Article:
abstract = "Lipids are prominent components of the nervous system. Here we performed a large-scale mass spectrometry-based analysis of the lipid composition of three brain regions as well as kidney and skeletal muscle of humans, chimpanzees, rhesus macaques, and mice. The human brain shows the most distinct lipid composition: 76{\%} of 5,713 lipid compounds examined in our study are either enriched or depleted in the human brain. Concentration levels of lipids enriched in the brain evolve approximately four times faster among primates compared with lipids characteristic of non-neural tissues and show further acceleration of change in human neocortical regions but not in the cerebellum. Human-specific concentration changes are supported by human-specific expression changes for corresponding enzymes. These results provide the first insights into the role of lipids in human brain evolution.",
author = "Katarzyna Bozek and Yuning Wei and Zheng Yan and Xiling Liu and Jieyi Xiong and Masahiro Sugimoto and Masaru Tomita and Svante P{\"a}{\"a}bo and Sherwood, {Chet C.} and Hof, {Patrick R.} and Ely, {John J.} and Yan Li and Dirk Steinhauser and Lothar Willmitzer and Patrick Giavalisco and Philipp Khaitovich",
year = "2015",
month = "2",
day = "18",
doi = "10.1016/j.neuron.2015.01.003",
language = "English",
volume = "85",
pages = "695--702",
journal = "Neuron",
issn = "0896-6273",
publisher = "Cell Press",
number = "4",

}

TY - JOUR

T1 - Organization and Evolution of Brain Lipidome Revealed by Large-Scale Analysis of Human, Chimpanzee, Macaque, and Mouse Tissues

AU - Bozek, Katarzyna

AU - Wei, Yuning

AU - Yan, Zheng

AU - Liu, Xiling

AU - Xiong, Jieyi

AU - Sugimoto, Masahiro

AU - Tomita, Masaru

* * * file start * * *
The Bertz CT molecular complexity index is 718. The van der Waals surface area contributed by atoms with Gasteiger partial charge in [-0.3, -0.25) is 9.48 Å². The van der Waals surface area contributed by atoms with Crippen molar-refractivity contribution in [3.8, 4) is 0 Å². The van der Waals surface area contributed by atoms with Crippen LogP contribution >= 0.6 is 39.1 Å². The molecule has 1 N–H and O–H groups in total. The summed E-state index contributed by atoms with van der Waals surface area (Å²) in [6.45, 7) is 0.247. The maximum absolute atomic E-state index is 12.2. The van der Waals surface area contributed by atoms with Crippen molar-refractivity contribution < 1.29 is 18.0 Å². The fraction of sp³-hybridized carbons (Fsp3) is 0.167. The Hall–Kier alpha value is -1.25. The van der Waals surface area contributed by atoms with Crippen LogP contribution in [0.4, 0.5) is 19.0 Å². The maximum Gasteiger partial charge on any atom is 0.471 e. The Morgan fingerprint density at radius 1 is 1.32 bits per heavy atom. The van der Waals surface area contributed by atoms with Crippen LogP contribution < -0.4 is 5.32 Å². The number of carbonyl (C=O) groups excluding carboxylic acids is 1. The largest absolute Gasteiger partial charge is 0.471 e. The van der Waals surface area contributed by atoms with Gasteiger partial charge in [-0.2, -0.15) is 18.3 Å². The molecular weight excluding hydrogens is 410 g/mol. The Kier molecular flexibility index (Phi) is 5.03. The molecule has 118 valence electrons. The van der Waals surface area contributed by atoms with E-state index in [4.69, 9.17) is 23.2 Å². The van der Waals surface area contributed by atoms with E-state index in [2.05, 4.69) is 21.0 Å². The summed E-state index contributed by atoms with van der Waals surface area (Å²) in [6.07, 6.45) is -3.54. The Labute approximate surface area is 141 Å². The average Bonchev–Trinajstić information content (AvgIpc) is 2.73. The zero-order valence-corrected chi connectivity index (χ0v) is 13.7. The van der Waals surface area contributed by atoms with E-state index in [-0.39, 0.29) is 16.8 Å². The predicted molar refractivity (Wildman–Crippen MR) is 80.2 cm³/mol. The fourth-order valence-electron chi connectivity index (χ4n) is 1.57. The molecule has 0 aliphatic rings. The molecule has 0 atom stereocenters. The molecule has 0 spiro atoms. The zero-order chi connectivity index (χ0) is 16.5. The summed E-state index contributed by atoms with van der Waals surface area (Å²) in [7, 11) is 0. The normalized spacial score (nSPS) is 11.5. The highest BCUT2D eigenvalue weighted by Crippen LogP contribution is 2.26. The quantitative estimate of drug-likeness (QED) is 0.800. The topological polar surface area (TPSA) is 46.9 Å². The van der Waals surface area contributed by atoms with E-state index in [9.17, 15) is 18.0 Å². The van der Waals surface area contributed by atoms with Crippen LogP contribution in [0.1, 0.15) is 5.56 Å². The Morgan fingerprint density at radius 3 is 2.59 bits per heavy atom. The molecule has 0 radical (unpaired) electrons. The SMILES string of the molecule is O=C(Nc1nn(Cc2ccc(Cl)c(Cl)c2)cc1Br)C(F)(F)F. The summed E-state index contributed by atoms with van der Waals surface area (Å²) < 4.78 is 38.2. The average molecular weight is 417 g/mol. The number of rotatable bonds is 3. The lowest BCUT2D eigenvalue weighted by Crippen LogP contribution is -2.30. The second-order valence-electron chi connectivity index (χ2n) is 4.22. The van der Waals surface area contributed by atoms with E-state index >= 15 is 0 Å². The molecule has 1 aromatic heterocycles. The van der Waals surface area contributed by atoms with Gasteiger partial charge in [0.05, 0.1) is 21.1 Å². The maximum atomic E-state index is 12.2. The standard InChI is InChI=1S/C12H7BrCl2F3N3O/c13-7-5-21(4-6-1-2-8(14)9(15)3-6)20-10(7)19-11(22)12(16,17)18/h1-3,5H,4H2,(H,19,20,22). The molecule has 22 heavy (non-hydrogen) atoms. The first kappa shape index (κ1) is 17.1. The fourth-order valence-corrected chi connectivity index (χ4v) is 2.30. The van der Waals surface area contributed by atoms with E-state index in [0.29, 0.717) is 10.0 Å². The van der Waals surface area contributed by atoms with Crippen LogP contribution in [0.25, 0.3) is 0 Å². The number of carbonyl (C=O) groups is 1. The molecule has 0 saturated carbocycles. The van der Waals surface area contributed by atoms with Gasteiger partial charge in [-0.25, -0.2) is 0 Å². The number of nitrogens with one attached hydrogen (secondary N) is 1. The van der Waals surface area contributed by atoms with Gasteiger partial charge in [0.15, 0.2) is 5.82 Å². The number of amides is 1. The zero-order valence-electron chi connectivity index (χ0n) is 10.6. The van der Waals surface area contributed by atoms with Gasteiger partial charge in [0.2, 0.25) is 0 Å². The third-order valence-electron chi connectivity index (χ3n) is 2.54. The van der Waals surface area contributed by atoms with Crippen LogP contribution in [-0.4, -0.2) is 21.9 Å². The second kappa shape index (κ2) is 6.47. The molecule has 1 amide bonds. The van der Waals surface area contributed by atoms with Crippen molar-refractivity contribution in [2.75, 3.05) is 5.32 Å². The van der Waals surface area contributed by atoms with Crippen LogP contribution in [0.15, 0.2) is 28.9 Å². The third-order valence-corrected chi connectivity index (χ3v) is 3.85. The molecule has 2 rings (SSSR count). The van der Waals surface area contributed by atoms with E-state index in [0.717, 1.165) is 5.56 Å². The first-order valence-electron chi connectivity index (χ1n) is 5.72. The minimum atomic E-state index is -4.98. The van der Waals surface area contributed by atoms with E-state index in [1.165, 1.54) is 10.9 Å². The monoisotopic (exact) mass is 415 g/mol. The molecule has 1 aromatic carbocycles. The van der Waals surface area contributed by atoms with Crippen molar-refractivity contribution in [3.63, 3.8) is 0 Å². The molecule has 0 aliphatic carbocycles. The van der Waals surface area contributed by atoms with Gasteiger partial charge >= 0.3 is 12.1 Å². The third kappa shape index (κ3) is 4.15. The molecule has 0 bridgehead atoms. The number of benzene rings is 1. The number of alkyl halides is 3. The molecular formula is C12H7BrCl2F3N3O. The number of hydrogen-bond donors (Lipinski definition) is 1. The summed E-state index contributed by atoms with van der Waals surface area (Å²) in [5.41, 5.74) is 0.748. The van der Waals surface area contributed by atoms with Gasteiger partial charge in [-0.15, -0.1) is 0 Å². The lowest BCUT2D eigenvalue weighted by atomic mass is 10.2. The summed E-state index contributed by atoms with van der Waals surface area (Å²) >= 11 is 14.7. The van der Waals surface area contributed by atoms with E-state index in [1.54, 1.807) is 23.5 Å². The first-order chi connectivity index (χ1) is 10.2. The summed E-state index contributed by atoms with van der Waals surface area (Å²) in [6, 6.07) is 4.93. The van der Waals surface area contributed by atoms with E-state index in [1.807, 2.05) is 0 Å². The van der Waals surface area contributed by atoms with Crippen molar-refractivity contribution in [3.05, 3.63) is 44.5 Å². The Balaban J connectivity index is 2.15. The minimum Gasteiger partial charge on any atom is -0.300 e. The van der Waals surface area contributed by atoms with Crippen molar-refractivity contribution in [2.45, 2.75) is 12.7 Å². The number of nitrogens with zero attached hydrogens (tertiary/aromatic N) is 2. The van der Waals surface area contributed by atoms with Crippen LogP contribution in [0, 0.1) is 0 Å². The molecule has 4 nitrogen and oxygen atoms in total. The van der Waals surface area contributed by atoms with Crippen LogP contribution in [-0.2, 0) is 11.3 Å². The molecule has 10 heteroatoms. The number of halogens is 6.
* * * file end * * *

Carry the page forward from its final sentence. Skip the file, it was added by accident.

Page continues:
AU - Pääbo, Svante

AU - Sherwood, Chet C.

AU - Hof, Patrick R.

AU - Ely, John J.

AU - Li, Yan

AU - Steinhauser, Dirk

AU - Willmitzer, Lothar

AU - Giavalisco, Patrick

AU - Khaitovich, Philipp

PY - 2015/2/18

Y1 - 2015/2/18

N2 - Lipids are prominent components of the nervous system. Here we performed a large-scale mass spectrometry-based analysis of the lipid composition of three brain regions as well as kidney and skeletal muscle of humans, chimpanzees, rhesus macaques, and mice. The human brain shows the most distinct lipid composition: 76% of 5,713 lipid compounds examined in our study are either enriched or depleted in the human brain. Concentration levels of lipids enriched in the brain evolve approximately four times faster among primates compared with lipids characteristic of non-neural tissues and show further acceleration of change in human neocortical regions but not in the cerebellum. Human-specific concentration changes are supported by human-specific expression changes for corresponding enzymes. These results provide the first insights into the role of lipids in human brain evolution.

AB - Lipids are prominent components of the nervous system. Here we performed a large-scale mass spectrometry-based analysis of the lipid composition of three brain regions as well as kidney and skeletal muscle of humans, chimpanzees, rhesus macaques, and mice. The human brain shows the most distinct lipid composition: 76% of 5,713 lipid compounds examined in our study are either enriched or depleted in the human brain. Concentration levels of lipids enriched in the brain evolve approximately four times faster among primates compared with lipids characteristic of non-neural tissues and show further acceleration of change in human neocortical regions but not in the cerebellum. Human-specific concentration changes are supported by human-specific expression changes for corresponding enzymes. These results provide the first insights into the role of lipids in human brain evolution.

UR - http://www.scopus.com/inward/record.url?scp=84925636699&partnerID=8YFLogxK

UR - http://www.scopus.com/inward/citedby.url?scp=84925636699&partnerID=8YFLogxK

U2 - 10.1016/j.neuron.2015.01.003

DO - 10.1016/j.neuron.2015.01.003

M3 - Article

VL - 85

SP - 695

EP - 702

JO - Neuron

JF - Neuron

SN - 0896-6273

IS - 4

ER -